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Coronavirus Watch: Travel Safety Tips During An Outbreak

Since it is a new strain, little is known about the novel coronavirus sweeping acrossChina’s Wuhan region and beyond. The first recorded cases involved humans acquiring it from animals at the Wuhan live animal market, but experts later confirmedthat human to human transmission is also possible.  

 

Wash Your Hands Frequently

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The coronavirus is a respiratory virus, which means it spreads through contact with an infected person. Specifically, contact with droplets produced by an infected person from coughing, sneezing, or even simply expelling saliva, mucus, or other bodily fluids.  

Experts agree that the most effective way to avoid getting sick is by washing your hands frequently with soap and water for around 20 seconds, which kills the virus if it’s on your hands. An alcohol-based hand sanitizer is also a good option, especially when you’re on the move. Remember to wash your hands after coughing or sneezing, after going to the bathroom, after handling animals or animal waste, when caring for the sick, before eating, and before, during, and after food preparation.

 

Be Conscious of Good Personal Hygiene

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Personal hygiene goes beyond hand washing. It’s also important to avoid touching your face constantly, specifically your eyes, nose, and mouth. Hands are constantly exposed to various surfaces and if your hands get contaminated then you touch your eyes, nose, or mouth, you run the risk of transferring the virus directly to yourself. 

Learn to protect others from your own droplets as well. When you cough or sneeze, make sure you cover your nose and mouth with your flexed elbow or a tissue. Wash your hands and discard the tissue immediately. Don’t cough or sneeze directly into your hands as this makes you more likely to contaminate others with your touch.

 

Practice Caution in Airplanes 

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One of the main concerns of travelers when it comes to the novel coronavirus is flying in the midst of the current outbreak. Washing your hands frequently and thoroughly is an effective way to keep clean of the virus on a plane. It’s possible that the novel coronavirus can survive a few hours on surfaces, so while seats and tray tables are typically cleaned by the airline before boarding, it doesn’t hurt to wipe them down with disinfectant wipes again upon getting aboard.  

According to astudy in 2018, the window seat presents the lowest likelihood of infection. Passengers on the window seat are less likely to move around the plane during the flight and less exposed to people who are moving up and down the aisle. Generally, transmission on a plane is quite low with viruses most likely to be transmitted only to those within one row of the infected passenger.

 

Steer Clear of People Who Appear Sick 

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Avoid close contact with people who are sick, coughing, or sneezing. To be safe, generally keep a distance of at least 1 meter between yourself and other people. Try and be extra careful in crowded areas in affected countries, since it may be possible for people infected with this strain to infect other people before showing symptoms.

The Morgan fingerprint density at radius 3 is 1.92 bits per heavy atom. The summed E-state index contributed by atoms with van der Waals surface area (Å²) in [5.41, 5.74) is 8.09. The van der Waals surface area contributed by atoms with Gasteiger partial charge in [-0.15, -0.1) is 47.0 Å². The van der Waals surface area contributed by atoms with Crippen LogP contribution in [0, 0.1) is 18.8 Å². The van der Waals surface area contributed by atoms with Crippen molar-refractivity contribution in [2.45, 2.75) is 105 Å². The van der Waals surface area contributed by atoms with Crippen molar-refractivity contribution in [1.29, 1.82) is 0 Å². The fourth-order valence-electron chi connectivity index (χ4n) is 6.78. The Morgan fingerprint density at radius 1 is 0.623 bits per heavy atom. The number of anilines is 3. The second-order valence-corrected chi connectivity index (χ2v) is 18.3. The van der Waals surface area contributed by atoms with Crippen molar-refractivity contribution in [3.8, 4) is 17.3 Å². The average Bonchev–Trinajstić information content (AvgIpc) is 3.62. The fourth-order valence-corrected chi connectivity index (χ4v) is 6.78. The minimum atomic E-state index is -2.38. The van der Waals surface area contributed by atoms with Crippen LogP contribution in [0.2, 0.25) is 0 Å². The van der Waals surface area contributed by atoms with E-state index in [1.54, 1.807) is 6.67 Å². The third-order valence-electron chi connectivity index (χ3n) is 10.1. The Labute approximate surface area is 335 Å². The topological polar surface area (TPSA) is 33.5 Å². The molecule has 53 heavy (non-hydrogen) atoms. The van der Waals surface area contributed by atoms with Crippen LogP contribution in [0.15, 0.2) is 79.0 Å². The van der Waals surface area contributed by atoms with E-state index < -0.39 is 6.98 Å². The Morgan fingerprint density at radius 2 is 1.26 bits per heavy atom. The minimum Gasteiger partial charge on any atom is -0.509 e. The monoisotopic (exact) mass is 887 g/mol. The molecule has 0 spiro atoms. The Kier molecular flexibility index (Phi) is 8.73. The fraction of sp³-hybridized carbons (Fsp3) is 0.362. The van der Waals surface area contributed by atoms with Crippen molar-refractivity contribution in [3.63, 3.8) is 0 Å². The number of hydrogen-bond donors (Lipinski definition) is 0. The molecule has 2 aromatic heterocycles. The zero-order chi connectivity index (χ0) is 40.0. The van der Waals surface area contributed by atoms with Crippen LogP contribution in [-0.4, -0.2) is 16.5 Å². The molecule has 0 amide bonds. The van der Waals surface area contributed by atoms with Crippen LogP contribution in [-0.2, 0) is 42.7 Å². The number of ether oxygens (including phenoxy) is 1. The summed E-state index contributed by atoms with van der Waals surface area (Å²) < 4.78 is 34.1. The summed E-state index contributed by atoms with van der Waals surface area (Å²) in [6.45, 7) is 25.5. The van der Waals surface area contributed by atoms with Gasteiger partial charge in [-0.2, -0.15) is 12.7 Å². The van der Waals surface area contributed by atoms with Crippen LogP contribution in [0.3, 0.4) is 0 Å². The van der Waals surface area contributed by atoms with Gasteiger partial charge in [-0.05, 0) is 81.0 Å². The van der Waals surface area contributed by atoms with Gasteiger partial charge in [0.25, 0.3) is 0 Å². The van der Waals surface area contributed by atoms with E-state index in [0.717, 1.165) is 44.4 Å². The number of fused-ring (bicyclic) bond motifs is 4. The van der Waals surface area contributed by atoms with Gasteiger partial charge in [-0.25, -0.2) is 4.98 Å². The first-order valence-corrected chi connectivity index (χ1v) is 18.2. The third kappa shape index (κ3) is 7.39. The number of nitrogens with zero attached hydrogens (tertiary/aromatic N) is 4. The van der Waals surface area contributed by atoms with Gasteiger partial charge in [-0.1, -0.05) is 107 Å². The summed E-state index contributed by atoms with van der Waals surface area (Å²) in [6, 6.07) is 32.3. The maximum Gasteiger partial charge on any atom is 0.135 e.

If you’re seated next to a person who appears to be ill on an airplane, you may request a different seat from a flight attendant, although it’s possible your request may be denied due to a full roster.

 

Be Aware of the Symptoms 

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It’s always important to be aware of the virus symptoms, so you can avoid contact with people who present these symptoms, seek help when you start presenting these symptoms, and prevent passing it on to the people around you. For corona, the most common symptoms are cough, fever, and difficulty breathing. More severe cases can lead to pneumonia, kidney failure, and death.

Seek medical care immediately if you notice symptoms and you’ve traveled in an area where the virus has been reported. The incubation period of the virus is currently believed to be from two to 14 days.

 

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Wearing masks don’t hurt and it can be useful, but it can’t really protect you completely from the novel coronavirus. According toWHO, only people who are showing signs of respiratory infection and people caring for patients under investigation for the novel coronavirus are mandated to wear surgical or n95 masks. Those who are visiting crowded places, wet markets, and hospitals with patients suffering from a respiratory illness should also wear a mask. 

Otherwise, there’s no need to wear a mask 24/7. In fact, with a shortage of surgical masks in a number of countries, it may be better to save these masks for when you (or others) truly need it.

 

Be Careful In Markets

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Practice good personal hygiene when visiting wet markets and live animal markets, especially in affected countries. WHO recommends avoiding contact with sick animals, spoiled animal products, and even stray animals wandering around the market, such as rodents and birds. Make sure that all animal products are thoroughly cooked before eating.

 

Keep Updated on Latest Information

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Finally, don’t travel in a bubble. Browse the news every day to check the latest updates and guidelines on the novel coronavirus. If you’re traveling to China or other affected countries, try to keep your itinerary flexible, so you can adapt and adjust if new information or precautionary measures are released by medical officials.

 

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*Featured image via Vulkova luliia on Shutterstock

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